• Pre-existing files and directories that are copied or moved into a directory with a default ACL set on it do not inherit the default ACL's permissions. Consequently, whenever you copy or move content from another location into your protected directory, you must use the setfacl command with the -R and -m options to reset the ACL on your protected directory.

Remove a user's permissions

To remove permissions for a user, use the setfacl command with the -R and -x options to recursively remove the access ACL and the default ACL entries for that user. For example, to fully remove access permissions granted to user user1234 for your protected directory and its contents:

  1. Recursively remove the access ACL entries for the user (replace /path/to/your/protected with the path to your protected directory on DC2, Slate, or Slate-Project from above):
    setfacl -R -x u:user1234 /path/to/your/protected
    
  2. Recursively remove the default ACL entries for the user (replace /path/to/your/protected with the path to your protected directory on DC2, Slate, or Slate-Project from above):
    setfacl -R -d -x u:user1234 /path/to/your/protected
    
Note:
Do not use the setfacl command's -b option to remove all ACL entries; doing so may cause problems on some file systems. For more about the setfacl command and its options, see the setfacl manual page (man setfacl).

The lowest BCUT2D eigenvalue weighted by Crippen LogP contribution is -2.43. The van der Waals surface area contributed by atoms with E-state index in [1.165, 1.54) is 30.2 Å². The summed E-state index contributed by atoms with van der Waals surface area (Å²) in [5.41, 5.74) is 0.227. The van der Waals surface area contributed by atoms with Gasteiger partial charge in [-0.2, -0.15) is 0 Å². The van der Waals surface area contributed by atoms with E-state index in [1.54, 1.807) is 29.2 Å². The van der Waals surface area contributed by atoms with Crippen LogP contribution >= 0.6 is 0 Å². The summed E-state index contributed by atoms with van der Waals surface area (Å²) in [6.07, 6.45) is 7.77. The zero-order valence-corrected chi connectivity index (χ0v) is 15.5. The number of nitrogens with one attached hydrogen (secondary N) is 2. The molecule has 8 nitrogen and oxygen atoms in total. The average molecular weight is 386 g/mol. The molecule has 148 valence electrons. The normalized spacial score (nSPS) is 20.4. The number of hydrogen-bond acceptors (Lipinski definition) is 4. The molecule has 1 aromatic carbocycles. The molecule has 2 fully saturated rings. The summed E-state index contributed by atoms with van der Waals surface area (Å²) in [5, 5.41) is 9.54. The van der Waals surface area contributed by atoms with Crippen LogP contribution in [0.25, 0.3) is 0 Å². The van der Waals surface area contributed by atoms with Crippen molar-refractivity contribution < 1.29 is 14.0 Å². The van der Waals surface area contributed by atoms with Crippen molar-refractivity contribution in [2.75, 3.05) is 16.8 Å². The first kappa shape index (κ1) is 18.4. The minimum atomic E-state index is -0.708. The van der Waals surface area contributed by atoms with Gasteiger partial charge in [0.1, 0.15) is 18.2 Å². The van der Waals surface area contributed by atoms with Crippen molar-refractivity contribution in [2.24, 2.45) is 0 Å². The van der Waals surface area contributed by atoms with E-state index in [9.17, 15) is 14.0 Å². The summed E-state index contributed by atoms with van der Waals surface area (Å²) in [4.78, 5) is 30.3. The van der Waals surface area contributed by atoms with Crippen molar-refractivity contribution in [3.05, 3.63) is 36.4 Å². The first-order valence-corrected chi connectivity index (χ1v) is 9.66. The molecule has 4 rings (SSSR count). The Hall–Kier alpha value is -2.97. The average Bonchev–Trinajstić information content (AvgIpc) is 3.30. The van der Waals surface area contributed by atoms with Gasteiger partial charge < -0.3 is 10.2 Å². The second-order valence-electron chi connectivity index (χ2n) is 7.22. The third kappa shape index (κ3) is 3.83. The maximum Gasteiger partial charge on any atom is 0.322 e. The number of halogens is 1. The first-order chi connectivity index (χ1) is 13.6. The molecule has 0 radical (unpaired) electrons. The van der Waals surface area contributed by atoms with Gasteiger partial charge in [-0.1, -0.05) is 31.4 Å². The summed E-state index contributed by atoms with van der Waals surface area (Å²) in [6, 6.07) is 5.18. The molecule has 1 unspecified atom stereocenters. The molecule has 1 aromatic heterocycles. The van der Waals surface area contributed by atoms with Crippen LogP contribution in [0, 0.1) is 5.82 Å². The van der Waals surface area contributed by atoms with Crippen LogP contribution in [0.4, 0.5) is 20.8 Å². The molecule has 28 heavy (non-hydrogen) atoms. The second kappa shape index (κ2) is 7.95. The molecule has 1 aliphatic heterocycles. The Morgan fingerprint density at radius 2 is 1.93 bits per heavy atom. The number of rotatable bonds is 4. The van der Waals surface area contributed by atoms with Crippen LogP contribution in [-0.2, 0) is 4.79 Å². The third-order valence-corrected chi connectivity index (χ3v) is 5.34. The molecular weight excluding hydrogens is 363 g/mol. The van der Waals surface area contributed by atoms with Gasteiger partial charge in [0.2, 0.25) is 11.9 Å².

Get help

If you have questions about securing HIPAA-regulated research data at IU, email securemyresearch@iu.edu. SecureMyResearch provides self-service resources and one-on-one consulting to help IU researchers, faculty, and staff meet cybersecurity and compliance requirements for processing, storing, and sharing regulated and unregulated research data; for more, see About SecureMyResearch. To learn more about properly ensuring the safe handling of PHI on UITS systems, see the UITS IT Training video Securing HIPAA Workflows on UITS Systems. To learn about division of responsibilities for securing PHI, see Shared responsibility model for securing PHI on UITS systems.

If you need help or have a question about using your DC2, Slate, or Slate-Project space, contact the UITS High Performance File Systems (HPFS) team.

This is document avhc in the Knowledge Base.
Last modified on 2020-07-01 10:44:45.